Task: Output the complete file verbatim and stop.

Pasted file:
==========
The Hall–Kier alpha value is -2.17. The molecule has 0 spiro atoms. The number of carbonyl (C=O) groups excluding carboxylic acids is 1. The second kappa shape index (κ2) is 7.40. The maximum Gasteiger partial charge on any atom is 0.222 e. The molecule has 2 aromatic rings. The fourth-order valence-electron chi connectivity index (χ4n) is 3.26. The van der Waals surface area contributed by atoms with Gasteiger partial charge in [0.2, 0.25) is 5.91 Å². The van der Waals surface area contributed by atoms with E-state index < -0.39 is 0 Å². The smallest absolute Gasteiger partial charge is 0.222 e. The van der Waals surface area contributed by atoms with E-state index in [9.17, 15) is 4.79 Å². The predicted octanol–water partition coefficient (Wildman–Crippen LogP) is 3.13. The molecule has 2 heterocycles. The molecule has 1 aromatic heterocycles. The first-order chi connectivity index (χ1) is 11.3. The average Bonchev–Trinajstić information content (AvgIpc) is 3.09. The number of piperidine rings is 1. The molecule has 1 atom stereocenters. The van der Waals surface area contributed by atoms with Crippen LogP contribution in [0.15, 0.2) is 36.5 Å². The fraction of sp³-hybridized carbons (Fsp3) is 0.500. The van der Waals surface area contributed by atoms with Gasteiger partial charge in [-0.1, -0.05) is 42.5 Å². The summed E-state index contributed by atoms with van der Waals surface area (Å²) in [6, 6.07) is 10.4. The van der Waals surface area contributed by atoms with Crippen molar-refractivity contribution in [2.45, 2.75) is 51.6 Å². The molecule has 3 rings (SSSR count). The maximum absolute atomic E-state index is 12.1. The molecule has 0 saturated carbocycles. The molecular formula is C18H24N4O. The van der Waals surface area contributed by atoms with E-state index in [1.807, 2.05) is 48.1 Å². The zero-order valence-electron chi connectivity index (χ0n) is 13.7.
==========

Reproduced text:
The Hall–Kier alpha value is -2.17. The molecule has 0 spiro atoms. The number of carbonyl (C=O) groups excluding carboxylic acids is 1. The second kappa shape index (κ2) is 7.40. The maximum Gasteiger partial charge on any atom is 0.222 e. The molecule has 2 aromatic rings. The fourth-order valence-electron chi connectivity index (χ4n) is 3.26. The van der Waals surface area contributed by atoms with Gasteiger partial charge in [0.2, 0.25) is 5.91 Å². The van der Waals surface area contributed by atoms with E-state index < -0.39 is 0 Å². The smallest absolute Gasteiger partial charge is 0.222 e. The van der Waals surface area contributed by atoms with E-state index in [9.17, 15) is 4.79 Å². The predicted octanol–water partition coefficient (Wildman–Crippen LogP) is 3.13. The molecule has 2 heterocycles. The molecule has 1 aromatic heterocycles. The first-order chi connectivity index (χ1) is 11.3. The average Bonchev–Trinajstić information content (AvgIpc) is 3.09. The number of piperidine rings is 1. The molecule has 1 atom stereocenters. The van der Waals surface area contributed by atoms with Crippen LogP contribution in [0.15, 0.2) is 36.5 Å². The fraction of sp³-hybridized carbons (Fsp3) is 0.500. The van der Waals surface area contributed by atoms with Gasteiger partial charge in [-0.1, -0.05) is 42.5 Å². The summed E-state index contributed by atoms with van der Waals surface area (Å²) in [6, 6.07) is 10.4. The van der Waals surface area contributed by atoms with Crippen molar-refractivity contribution in [2.45, 2.75) is 51.6 Å². The molecule has 3 rings (SSSR count). The maximum absolute atomic E-state index is 12.1. The molecule has 0 saturated carbocycles. The molecular formula is C18H24N4O. The van der Waals surface area contributed by atoms with E-state index in [1.807, 2.05) is 48.1 Å². The zero-order valence-electron chi connectivity index (χ0n) is 13.7.